As published in The County Times (countytimes.somd.com)
By Ronald N. Guy Jr.
It had been a furious comeback. After an early deficit and praise being heaped upon media-darling Tom Izzo, Maryland trailed Michigan State by just a single point in the waning seconds. All-everything senior guard Greivis Vasquez penetrated the lane and drained a short jumper to put the Terrapins ahead 83-82 with 6.6 seconds left. Michigan State inbounded the ball and Draymond Green advanced it feverously up the court. Green stopped at the top of the key and threw a pass, one that nearly clipped another Michigan State player streaking into the frontcourt, to Korie Lucious. Lucious dribbled left and fired a shot as time expired.
It went in. And just like that, Maryland’s bid for a Sweet Sixteen berth failed, the college career of Vasquez ended and legendary coach Gary Williams’s last great team was no more. It hasn’t been the same in College Park since. Hyperbole? Unfortunately, no.
The game was played on March 21, 2010. I watched with my dad. It was emotional. There was screaming. The language was…yeah. I’m still not entirely over it. It comes to mind every time Maryland plays Michigan State. Every time. Maryland didn’t play great, but they fought for 40 minutes - a typical gritty, gutsy Williams team. Lucious’s shot was a joke. Dude barely contributed. He averaged 5.6 points per game that season. And Green’s pass was lucky to even get to him. Argh! I do not like Michigan State, I do not like Tom Izzo, I do not like Korie Lucious, I do not like green eggs and ham, Turtle fan that I am.
The game comes to me in my dreams sometimes. A nightmare? No. I bend reality. Lucious misses the shot. Or he isn’t even on the team (he was kicked off the team the following season…more salt enters my wound). Or Green’s pass deflects off the trailing teammate and trickles out of bounds. Or Vasquez’s shot that put Maryland ahead is actually at the buzzer and not the six-second mark. I make no apologies. These are my dreams. In this realm, reality is up for interpretation - mine.
There is a lot of alt-reality going on now, and it isn’t occurring harmlessly in dream state. The truth is malleable. Concrete facts have morphed into soft Play-Doh and are subject to alteration and weaponization. It is reasonable to believe in different dimensions and parallel universes, but there is no line between some of this stuff now. It is this dimension and this universe intentionally fractured into coexisting sub-realities.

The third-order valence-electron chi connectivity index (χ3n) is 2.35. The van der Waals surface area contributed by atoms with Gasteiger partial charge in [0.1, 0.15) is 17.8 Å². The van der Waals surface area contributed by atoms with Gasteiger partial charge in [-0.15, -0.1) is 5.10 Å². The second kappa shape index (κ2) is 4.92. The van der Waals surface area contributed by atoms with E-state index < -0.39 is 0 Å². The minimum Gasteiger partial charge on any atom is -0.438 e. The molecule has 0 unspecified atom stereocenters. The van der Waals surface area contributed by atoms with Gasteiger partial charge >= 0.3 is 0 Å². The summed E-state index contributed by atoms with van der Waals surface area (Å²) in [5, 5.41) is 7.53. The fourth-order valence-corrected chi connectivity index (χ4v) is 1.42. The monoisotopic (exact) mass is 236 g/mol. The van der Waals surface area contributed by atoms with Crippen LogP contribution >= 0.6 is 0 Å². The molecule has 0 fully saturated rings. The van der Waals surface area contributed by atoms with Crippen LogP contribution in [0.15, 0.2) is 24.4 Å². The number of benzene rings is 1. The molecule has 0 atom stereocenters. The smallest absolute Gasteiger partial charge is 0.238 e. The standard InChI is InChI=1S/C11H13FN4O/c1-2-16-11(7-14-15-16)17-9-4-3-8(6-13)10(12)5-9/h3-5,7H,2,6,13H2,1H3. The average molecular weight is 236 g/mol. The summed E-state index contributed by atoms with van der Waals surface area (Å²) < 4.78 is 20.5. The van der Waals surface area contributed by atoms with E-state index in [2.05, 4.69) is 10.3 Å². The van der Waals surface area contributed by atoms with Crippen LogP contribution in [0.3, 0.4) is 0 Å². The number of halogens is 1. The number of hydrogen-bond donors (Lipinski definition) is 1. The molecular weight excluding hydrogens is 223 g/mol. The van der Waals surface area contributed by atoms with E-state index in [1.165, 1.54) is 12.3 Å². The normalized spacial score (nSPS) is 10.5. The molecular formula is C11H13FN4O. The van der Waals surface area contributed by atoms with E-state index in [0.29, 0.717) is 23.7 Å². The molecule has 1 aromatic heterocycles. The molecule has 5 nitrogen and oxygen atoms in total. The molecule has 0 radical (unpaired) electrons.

The nation’s political sewer is the most obvious playground for this disturbing fact-fictionalism. It’s here where one party’s members allegedly harvest the blood of children, John F. Kennedy Jr. returns from the beyond, COVID and climate change aren’t real, vaccinations are government mind and body control, and Donald Trump is a political messiah who really won the 2020 election. Truth isn’t derived from an amalgamation of unquestioned facts; it's pick-a-topic, assign it an inflammatory name or slogan and blast it in short sound bites, over and over, louder and louder. Like the wave of a Jedi’s hand, suggest that the blue room is actually green, often and obnoxiously enough, and the hue begins to change.
Macro level, it is a troubling trend of self-victimization and bait-taking that is counter to, even threatening of, fundamental American ideals. This once great bastion of democracy – a grand system with inherent discord that assumes the existence of shared, fundamental truths and a respect for the democratic process and will of the people - has become a caricature of itself.
Which is why sports – a place where truth prevails - is such a pleasant retreat. At the end of any contest, there is an undeniable, accepted verdict – a winner and a loser. Gripes about play calls, lineup decisions or poor officiating never change the outcome. Losing players and stakeholders can fuss, moan and lament what could have been, but none of it can alter facts. None of it can change an opponent draining a three at the buzzer to send your team packing and crush your soul on an otherwise beautiful spring afternoon.